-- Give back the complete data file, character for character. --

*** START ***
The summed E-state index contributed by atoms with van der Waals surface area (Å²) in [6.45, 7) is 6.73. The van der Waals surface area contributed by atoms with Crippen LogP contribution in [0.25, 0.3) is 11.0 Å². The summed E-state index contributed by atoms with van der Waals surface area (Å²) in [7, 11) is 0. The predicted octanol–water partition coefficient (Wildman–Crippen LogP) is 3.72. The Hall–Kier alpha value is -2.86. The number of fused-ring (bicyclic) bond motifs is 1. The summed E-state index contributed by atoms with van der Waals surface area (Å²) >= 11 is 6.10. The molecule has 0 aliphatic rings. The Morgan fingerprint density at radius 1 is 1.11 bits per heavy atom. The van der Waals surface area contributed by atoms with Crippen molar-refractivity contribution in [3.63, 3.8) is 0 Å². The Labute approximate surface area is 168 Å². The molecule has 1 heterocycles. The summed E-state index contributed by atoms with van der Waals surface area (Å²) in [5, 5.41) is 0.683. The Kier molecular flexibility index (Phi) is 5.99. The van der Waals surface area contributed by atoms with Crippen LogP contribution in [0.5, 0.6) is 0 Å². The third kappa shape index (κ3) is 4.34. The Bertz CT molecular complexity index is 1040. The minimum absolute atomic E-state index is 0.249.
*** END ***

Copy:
The summed E-state index contributed by atoms with van der Waals surface area (Å²) in [6.45, 7) is 6.73. The van der Waals surface area contributed by atoms with Crippen LogP contribution in [0.25, 0.3) is 11.0 Å². The summed E-state index contributed by atoms with van der Waals surface area (Å²) in [7, 11) is 0. The predicted octanol–water partition coefficient (Wildman–Crippen LogP) is 3.72. The Hall–Kier alpha value is -2.86. The number of fused-ring (bicyclic) bond motifs is 1. The summed E-state index contributed by atoms with van der Waals surface area (Å²) >= 11 is 6.10. The molecule has 0 aliphatic rings. The Morgan fingerprint density at radius 1 is 1.11 bits per heavy atom. The van der Waals surface area contributed by atoms with Crippen molar-refractivity contribution in [3.63, 3.8) is 0 Å². The Labute approximate surface area is 168 Å². The molecule has 1 heterocycles. The summed E-state index contributed by atoms with van der Waals surface area (Å²) in [5, 5.41) is 0.683. The Kier molecular flexibility index (Phi) is 5.99. The van der Waals surface area contributed by atoms with Crippen LogP contribution in [0.5, 0.6) is 0 Å². The third kappa shape index (κ3) is 4.34. The Bertz CT molecular complexity index is 1040. The minimum absolute atomic E-state index is 0.249.